New York City parks in each borough will be renamed to honor Black Americans.
The announcement was made Friday by Parks Commissioner Mitchell Silver in honor of Juneteenth, which commemorates the end of slavery in the U.S.
The holiday took on added meaning this year amid ongoing protests calling for racial equality, and in that spirit, Silver said it is time to recognize and correct the inequities laid to bare in the course of creating the city parks system.
To kick off the initiative as well as honor the homegoing of George Floyd, Ahmaud Arbery, Breonna Taylor and other Black Americans who have have been killed, the Parks Department announced the creation of Juneteenth Grove at Cadman Plaza in Brooklyn.
The agency planted 19 new flowering trees flanking the park’s main entry path on Tillary Street and installed new banners marking the area as Juneenth Grove.
Nineteen benches along the path have been repainted in the red, black and green colors of the globally recognized Pan-African Flag.
“In my six years as commissioner I have been committed to creating safe, inclusive spaces for staff and parkgoers, alike,” Silver said in a statement Friday. “NYC Parks believes Black lives matter — our review of park names and the planting of our Juneteenth Grove is only the beginning of our renewed efforts to address inequities in our system for the city and for our employees. We are doing this, if for no other reason than, our Black lives matter.”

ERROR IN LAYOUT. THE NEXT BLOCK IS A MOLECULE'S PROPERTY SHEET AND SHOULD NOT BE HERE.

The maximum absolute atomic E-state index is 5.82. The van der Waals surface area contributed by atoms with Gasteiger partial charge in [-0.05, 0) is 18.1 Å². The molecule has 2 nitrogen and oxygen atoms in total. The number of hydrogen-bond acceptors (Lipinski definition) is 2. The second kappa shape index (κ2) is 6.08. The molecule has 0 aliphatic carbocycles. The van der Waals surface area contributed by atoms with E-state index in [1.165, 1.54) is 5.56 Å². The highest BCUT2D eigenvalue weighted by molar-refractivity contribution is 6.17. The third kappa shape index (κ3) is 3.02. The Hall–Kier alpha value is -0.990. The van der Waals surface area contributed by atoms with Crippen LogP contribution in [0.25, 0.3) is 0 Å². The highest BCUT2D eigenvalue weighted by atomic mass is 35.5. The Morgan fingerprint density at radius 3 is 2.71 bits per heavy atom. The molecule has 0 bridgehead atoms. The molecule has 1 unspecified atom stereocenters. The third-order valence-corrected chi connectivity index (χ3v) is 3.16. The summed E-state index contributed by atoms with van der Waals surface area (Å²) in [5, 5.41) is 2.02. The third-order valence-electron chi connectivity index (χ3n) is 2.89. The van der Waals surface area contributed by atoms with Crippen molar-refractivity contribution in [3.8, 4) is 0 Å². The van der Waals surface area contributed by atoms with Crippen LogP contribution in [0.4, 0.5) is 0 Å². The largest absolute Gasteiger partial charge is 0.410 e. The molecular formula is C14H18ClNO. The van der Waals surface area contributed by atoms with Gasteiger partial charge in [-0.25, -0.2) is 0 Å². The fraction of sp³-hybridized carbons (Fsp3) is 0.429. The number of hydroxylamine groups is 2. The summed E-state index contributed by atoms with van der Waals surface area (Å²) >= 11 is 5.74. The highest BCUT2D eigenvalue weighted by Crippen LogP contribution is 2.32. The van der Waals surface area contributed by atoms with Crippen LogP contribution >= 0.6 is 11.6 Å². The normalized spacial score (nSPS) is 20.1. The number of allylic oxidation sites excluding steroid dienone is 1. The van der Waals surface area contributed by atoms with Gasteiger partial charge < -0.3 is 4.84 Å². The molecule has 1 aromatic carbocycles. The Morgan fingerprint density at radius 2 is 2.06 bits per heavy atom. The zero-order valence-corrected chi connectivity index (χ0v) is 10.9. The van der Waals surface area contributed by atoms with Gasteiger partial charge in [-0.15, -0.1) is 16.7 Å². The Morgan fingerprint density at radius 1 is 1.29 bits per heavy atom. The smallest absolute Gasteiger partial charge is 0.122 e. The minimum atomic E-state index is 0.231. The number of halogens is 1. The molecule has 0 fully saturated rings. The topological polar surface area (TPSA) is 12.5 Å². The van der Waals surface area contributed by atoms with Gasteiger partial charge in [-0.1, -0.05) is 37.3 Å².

The department will spend the next few months reviewing park names with the goal of renaming several in each borough for Black people with local, national or historical relevance.
The renamings will be announced on Black Solidarity Day, which is annually observed the day before Election Day. This year, it falls on Nov. 2.
Demonstrations against police brutality and treatment of people of color began nearly a month ago following the death of Floyd in Minneapolis.
Floyd, a Black man, died after a White police officer knelt on his neck for more than eight minutes during an arrest on May 25 for an alleged non-violent crime.
His death, along with several others, reignited demands for justice and change in support of racial equality.